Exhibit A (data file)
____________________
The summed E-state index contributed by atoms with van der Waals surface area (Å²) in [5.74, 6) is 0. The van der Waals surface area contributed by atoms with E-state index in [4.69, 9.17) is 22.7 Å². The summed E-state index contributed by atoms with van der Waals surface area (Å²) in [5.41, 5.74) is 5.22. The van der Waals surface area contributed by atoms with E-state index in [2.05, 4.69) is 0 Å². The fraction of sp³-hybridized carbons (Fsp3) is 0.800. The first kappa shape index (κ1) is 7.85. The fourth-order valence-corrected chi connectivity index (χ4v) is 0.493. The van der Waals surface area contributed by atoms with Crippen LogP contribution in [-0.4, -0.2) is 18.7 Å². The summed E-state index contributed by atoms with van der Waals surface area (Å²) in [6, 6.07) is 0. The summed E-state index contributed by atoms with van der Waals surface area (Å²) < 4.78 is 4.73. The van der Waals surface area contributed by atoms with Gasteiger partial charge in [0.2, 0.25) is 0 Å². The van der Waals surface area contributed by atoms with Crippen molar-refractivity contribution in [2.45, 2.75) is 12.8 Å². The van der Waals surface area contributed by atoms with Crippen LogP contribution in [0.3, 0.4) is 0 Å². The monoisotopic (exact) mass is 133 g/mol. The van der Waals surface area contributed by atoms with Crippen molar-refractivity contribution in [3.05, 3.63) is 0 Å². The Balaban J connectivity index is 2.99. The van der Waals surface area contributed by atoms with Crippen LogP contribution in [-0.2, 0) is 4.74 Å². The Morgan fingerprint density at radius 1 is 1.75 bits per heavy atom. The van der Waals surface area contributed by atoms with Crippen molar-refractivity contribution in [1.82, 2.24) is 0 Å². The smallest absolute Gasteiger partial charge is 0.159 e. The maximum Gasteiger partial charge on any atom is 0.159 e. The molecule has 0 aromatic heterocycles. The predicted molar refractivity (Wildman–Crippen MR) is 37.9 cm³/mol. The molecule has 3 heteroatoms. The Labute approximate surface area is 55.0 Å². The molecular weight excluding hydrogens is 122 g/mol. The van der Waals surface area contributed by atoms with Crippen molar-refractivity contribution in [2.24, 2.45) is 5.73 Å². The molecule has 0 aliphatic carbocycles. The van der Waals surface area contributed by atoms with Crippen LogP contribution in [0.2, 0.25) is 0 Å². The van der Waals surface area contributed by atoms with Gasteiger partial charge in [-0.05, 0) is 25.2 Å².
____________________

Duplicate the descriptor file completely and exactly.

The summed E-state index contributed by atoms with van der Waals surface area (Å²) in [5.74, 6) is 0. The van der Waals surface area contributed by atoms with E-state index in [4.69, 9.17) is 22.7 Å². The summed E-state index contributed by atoms with van der Waals surface area (Å²) in [5.41, 5.74) is 5.22. The van der Waals surface area contributed by atoms with E-state index in [2.05, 4.69) is 0 Å². The fraction of sp³-hybridized carbons (Fsp3) is 0.800. The first kappa shape index (κ1) is 7.85. The fourth-order valence-corrected chi connectivity index (χ4v) is 0.493. The van der Waals surface area contributed by atoms with Crippen LogP contribution in [-0.4, -0.2) is 18.7 Å². The summed E-state index contributed by atoms with van der Waals surface area (Å²) in [6, 6.07) is 0. The summed E-state index contributed by atoms with van der Waals surface area (Å²) < 4.78 is 4.73. The van der Waals surface area contributed by atoms with Gasteiger partial charge in [0.2, 0.25) is 0 Å². The van der Waals surface area contributed by atoms with Crippen molar-refractivity contribution in [2.45, 2.75) is 12.8 Å². The van der Waals surface area contributed by atoms with Crippen LogP contribution in [0.3, 0.4) is 0 Å². The monoisotopic (exact) mass is 133 g/mol. The van der Waals surface area contributed by atoms with Crippen molar-refractivity contribution in [3.05, 3.63) is 0 Å². The Balaban J connectivity index is 2.99. The van der Waals surface area contributed by atoms with Crippen LogP contribution in [-0.2, 0) is 4.74 Å². The Morgan fingerprint density at radius 1 is 1.75 bits per heavy atom. The van der Waals surface area contributed by atoms with Crippen molar-refractivity contribution in [1.82, 2.24) is 0 Å². The smallest absolute Gasteiger partial charge is 0.159 e. The maximum Gasteiger partial charge on any atom is 0.159 e. The molecule has 0 aromatic heterocycles. The predicted molar refractivity (Wildman–Crippen MR) is 37.9 cm³/mol. The molecule has 3 heteroatoms. The Labute approximate surface area is 55.0 Å². The molecular weight excluding hydrogens is 122 g/mol. The van der Waals surface area contributed by atoms with Crippen molar-refractivity contribution in [2.24, 2.45) is 5.73 Å². The molecule has 0 aliphatic carbocycles. The van der Waals surface area contributed by atoms with Crippen LogP contribution in [0.2, 0.25) is 0 Å². The van der Waals surface area contributed by atoms with Gasteiger partial charge in [-0.05, 0) is 25.2 Å².